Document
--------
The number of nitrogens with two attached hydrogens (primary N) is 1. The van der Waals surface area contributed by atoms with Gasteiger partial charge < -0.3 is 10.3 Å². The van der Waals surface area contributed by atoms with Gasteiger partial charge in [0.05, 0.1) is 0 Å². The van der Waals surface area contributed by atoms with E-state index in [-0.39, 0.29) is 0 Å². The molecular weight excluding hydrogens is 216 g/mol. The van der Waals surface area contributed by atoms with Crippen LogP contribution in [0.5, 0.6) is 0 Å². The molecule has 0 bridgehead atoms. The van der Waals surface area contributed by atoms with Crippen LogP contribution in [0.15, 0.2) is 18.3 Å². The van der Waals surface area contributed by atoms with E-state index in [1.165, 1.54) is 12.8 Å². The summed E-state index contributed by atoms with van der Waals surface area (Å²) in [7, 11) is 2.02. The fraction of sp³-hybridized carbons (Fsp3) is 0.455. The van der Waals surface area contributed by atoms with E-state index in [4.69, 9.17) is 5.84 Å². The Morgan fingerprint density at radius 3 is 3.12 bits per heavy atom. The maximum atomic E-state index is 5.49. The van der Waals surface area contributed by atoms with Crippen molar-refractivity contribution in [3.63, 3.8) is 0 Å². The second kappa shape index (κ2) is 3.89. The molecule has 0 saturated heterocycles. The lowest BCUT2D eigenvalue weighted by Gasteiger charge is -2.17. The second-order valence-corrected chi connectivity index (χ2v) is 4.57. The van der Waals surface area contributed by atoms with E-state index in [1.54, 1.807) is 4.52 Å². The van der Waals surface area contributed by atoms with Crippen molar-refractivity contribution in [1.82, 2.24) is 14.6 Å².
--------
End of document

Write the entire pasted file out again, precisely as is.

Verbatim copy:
The number of nitrogens with two attached hydrogens (primary N) is 1. The van der Waals surface area contributed by atoms with Gasteiger partial charge < -0.3 is 10.3 Å². The van der Waals surface area contributed by atoms with Gasteiger partial charge in [0.05, 0.1) is 0 Å². The van der Waals surface area contributed by atoms with E-state index in [-0.39, 0.29) is 0 Å². The molecular weight excluding hydrogens is 216 g/mol. The van der Waals surface area contributed by atoms with Crippen LogP contribution in [0.5, 0.6) is 0 Å². The molecule has 0 bridgehead atoms. The van der Waals surface area contributed by atoms with Crippen LogP contribution in [0.15, 0.2) is 18.3 Å². The van der Waals surface area contributed by atoms with E-state index in [1.165, 1.54) is 12.8 Å². The summed E-state index contributed by atoms with van der Waals surface area (Å²) in [7, 11) is 2.02. The fraction of sp³-hybridized carbons (Fsp3) is 0.455. The van der Waals surface area contributed by atoms with E-state index in [4.69, 9.17) is 5.84 Å². The Morgan fingerprint density at radius 3 is 3.12 bits per heavy atom. The maximum atomic E-state index is 5.49. The van der Waals surface area contributed by atoms with Crippen molar-refractivity contribution in [3.63, 3.8) is 0 Å². The second kappa shape index (κ2) is 3.89. The molecule has 0 saturated heterocycles. The lowest BCUT2D eigenvalue weighted by Gasteiger charge is -2.17. The second-order valence-corrected chi connectivity index (χ2v) is 4.57. The van der Waals surface area contributed by atoms with E-state index in [1.54, 1.807) is 4.52 Å². The van der Waals surface area contributed by atoms with Crippen molar-refractivity contribution in [1.82, 2.24) is 14.6 Å².